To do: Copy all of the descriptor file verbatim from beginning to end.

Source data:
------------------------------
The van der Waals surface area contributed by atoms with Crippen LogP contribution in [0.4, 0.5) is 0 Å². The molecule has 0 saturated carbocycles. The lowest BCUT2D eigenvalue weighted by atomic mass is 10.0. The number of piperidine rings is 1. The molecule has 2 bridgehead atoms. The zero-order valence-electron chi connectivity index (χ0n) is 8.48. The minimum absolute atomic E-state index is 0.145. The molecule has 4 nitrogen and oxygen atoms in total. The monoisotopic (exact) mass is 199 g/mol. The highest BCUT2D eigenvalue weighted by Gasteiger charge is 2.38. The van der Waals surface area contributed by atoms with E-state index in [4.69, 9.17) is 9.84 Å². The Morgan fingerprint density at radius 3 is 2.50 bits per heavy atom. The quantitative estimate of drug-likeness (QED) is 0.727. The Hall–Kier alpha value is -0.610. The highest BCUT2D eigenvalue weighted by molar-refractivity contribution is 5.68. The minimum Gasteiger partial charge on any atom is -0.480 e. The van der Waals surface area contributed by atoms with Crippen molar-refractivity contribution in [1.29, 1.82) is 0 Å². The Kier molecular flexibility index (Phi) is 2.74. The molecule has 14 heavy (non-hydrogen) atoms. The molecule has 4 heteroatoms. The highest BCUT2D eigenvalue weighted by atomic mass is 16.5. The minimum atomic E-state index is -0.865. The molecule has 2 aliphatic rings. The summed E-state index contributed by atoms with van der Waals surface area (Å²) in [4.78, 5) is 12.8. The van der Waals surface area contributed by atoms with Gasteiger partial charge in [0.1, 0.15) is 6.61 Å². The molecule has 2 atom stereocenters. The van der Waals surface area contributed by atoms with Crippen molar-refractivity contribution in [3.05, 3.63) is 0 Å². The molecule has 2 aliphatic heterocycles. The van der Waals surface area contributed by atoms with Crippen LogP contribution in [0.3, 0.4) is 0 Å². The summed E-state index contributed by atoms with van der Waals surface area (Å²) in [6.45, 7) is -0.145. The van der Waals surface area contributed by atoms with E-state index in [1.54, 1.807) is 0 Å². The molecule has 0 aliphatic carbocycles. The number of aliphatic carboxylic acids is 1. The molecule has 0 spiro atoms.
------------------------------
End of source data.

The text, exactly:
The van der Waals surface area contributed by atoms with Crippen LogP contribution in [0.4, 0.5) is 0 Å². The molecule has 0 saturated carbocycles. The lowest BCUT2D eigenvalue weighted by atomic mass is 10.0. The number of piperidine rings is 1. The molecule has 2 bridgehead atoms. The zero-order valence-electron chi connectivity index (χ0n) is 8.48. The minimum absolute atomic E-state index is 0.145. The molecule has 4 nitrogen and oxygen atoms in total. The monoisotopic (exact) mass is 199 g/mol. The highest BCUT2D eigenvalue weighted by Gasteiger charge is 2.38. The van der Waals surface area contributed by atoms with E-state index in [4.69, 9.17) is 9.84 Å². The Morgan fingerprint density at radius 3 is 2.50 bits per heavy atom. The quantitative estimate of drug-likeness (QED) is 0.727. The Hall–Kier alpha value is -0.610. The highest BCUT2D eigenvalue weighted by molar-refractivity contribution is 5.68. The minimum Gasteiger partial charge on any atom is -0.480 e. The van der Waals surface area contributed by atoms with Crippen molar-refractivity contribution in [1.29, 1.82) is 0 Å². The Kier molecular flexibility index (Phi) is 2.74. The molecule has 14 heavy (non-hydrogen) atoms. The molecule has 4 heteroatoms. The highest BCUT2D eigenvalue weighted by atomic mass is 16.5. The minimum atomic E-state index is -0.865. The molecule has 2 aliphatic rings. The summed E-state index contributed by atoms with van der Waals surface area (Å²) in [4.78, 5) is 12.8. The van der Waals surface area contributed by atoms with Gasteiger partial charge in [0.1, 0.15) is 6.61 Å². The molecule has 2 atom stereocenters. The van der Waals surface area contributed by atoms with Crippen molar-refractivity contribution in [3.05, 3.63) is 0 Å². The molecule has 2 aliphatic heterocycles. The van der Waals surface area contributed by atoms with Crippen LogP contribution in [0.3, 0.4) is 0 Å². The summed E-state index contributed by atoms with van der Waals surface area (Å²) in [6.45, 7) is -0.145. The van der Waals surface area contributed by atoms with E-state index in [1.54, 1.807) is 0 Å². The molecule has 0 aliphatic carbocycles. The number of aliphatic carboxylic acids is 1. The molecule has 0 spiro atoms.